Navigating what you can and cannot eat and drink when you have type 2 diabetes can be tricky. Of course, there’s the obvious stuff you know is good to cut out or limit in your diet, like processed sweets and other refined carbohydrates, which can cause blood sugar levels to soar when eaten in excess. But what about those murkier diet staples, which seem to straddle the line between healthy and indulgent, but are ingrained in so many of our everyday rituals?
For millions of people in various cultures around the world, caffeinated drinks are likely the sort of thing that comes to mind when we talk about food or drinks in a healthy diabetes diet that aren’t so cut-and-dried. If you’ve recently been diagnosed with type 2 diabetes or have been living with the disease for a while and are seeking better blood sugar control, the subject of caffeine in a diabetes diet is a fair concern.
Caffeinated Drinks for Diabetes: Are They Safe?
“For people already diagnosed with type 2 diabetes, studies have shown caffeine consumption decreases insulin sensitivity and raises blood sugar levels,” says Toby Smithson, RDN, CDE, who is based in Hilton Head, South Carolina. According to a review published in April 2017 in Diabetes & Metabolic Syndrome: Clinical Research & Reviews, five out of seven trials studied found that caffeine increases blood glucose and keeps levels higher longer.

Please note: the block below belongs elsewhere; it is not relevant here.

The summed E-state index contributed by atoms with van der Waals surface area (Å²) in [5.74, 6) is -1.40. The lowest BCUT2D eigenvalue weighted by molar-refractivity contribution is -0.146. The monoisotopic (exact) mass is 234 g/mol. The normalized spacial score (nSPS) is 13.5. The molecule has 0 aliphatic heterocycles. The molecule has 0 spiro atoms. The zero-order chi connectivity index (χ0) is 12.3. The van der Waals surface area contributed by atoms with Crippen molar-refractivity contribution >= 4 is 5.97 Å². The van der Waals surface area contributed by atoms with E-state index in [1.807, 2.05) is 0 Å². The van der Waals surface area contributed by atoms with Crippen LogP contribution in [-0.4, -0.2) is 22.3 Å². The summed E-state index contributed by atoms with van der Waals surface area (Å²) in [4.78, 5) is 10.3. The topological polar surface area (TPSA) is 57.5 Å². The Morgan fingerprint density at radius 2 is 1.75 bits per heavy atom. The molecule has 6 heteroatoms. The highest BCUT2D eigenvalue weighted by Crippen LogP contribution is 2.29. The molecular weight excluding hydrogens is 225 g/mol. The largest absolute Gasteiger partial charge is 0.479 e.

That doesn’t sound good, but if you’re accustomed to having your morning java, don’t skip out on the drink just yet. Some studies suggest that other components of caffeinated coffee may offer some b Continue reading

Diabetes-related kidney disease drops among Native Americans

Diabetes-related kidney disease drops among Native Americans

Native American populations, heavily afflicted by diabetes during the last several decades, have seen a dramatic decrease in kidney failures often related to the disease, the Centers for Disease Control and Prevention disclosed earlier this month.
The CDC announced that between 1996 and 2013 there was a 54 percent reduction in the number of diabetes-related kidney failures, called end-stage renal disease.
The data in the CDC report stated that Type-2 Diabetes still causes two out of three kidney failures in Native Americans.